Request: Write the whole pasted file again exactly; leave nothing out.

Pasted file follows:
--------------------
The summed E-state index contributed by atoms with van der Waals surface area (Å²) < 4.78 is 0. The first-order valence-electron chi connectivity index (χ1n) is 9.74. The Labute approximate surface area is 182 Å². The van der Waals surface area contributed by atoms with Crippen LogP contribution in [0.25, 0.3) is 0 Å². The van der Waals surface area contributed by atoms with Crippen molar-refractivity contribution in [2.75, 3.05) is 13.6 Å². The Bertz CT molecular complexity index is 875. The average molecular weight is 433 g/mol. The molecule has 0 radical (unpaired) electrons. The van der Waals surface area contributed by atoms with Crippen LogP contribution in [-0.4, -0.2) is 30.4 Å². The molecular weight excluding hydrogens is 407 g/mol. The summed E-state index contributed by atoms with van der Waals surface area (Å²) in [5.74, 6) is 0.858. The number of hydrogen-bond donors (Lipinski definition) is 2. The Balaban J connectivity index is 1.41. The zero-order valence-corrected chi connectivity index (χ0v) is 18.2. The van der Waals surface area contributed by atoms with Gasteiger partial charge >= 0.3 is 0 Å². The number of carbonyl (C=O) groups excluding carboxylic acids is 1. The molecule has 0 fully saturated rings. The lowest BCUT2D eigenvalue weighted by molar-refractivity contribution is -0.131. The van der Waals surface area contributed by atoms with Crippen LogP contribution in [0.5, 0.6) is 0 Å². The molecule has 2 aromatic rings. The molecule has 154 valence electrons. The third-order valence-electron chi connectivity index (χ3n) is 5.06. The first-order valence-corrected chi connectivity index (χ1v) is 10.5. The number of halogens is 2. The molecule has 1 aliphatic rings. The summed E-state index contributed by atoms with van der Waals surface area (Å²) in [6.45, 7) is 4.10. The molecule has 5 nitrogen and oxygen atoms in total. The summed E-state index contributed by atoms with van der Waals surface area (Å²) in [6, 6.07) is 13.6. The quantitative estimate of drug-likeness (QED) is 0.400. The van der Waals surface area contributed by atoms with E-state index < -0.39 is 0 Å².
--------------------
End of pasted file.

The summed E-state index contributed by atoms with van der Waals surface area (Å²) < 4.78 is 0. The first-order valence-electron chi connectivity index (χ1n) is 9.74. The Labute approximate surface area is 182 Å². The van der Waals surface area contributed by atoms with Crippen LogP contribution in [0.25, 0.3) is 0 Å². The van der Waals surface area contributed by atoms with Crippen molar-refractivity contribution in [2.75, 3.05) is 13.6 Å². The Bertz CT molecular complexity index is 875. The average molecular weight is 433 g/mol. The molecule has 0 radical (unpaired) electrons. The van der Waals surface area contributed by atoms with Crippen LogP contribution in [-0.4, -0.2) is 30.4 Å². The molecular weight excluding hydrogens is 407 g/mol. The summed E-state index contributed by atoms with van der Waals surface area (Å²) in [5.74, 6) is 0.858. The number of hydrogen-bond donors (Lipinski definition) is 2. The Balaban J connectivity index is 1.41. The zero-order valence-corrected chi connectivity index (χ0v) is 18.2. The van der Waals surface area contributed by atoms with Gasteiger partial charge >= 0.3 is 0 Å². The number of carbonyl (C=O) groups excluding carboxylic acids is 1. The molecule has 0 fully saturated rings. The lowest BCUT2D eigenvalue weighted by molar-refractivity contribution is -0.131. The van der Waals surface area contributed by atoms with Crippen LogP contribution in [0.5, 0.6) is 0 Å². The molecule has 2 aromatic rings. The molecule has 154 valence electrons. The third-order valence-electron chi connectivity index (χ3n) is 5.06. The first-order valence-corrected chi connectivity index (χ1v) is 10.5. The number of halogens is 2. The molecule has 1 aliphatic rings. The summed E-state index contributed by atoms with van der Waals surface area (Å²) in [6.45, 7) is 4.10. The molecule has 5 nitrogen and oxygen atoms in total. The summed E-state index contributed by atoms with van der Waals surface area (Å²) in [6, 6.07) is 13.6. The quantitative estimate of drug-likeness (QED) is 0.400. The van der Waals surface area contributed by atoms with E-state index < -0.39 is 0 Å².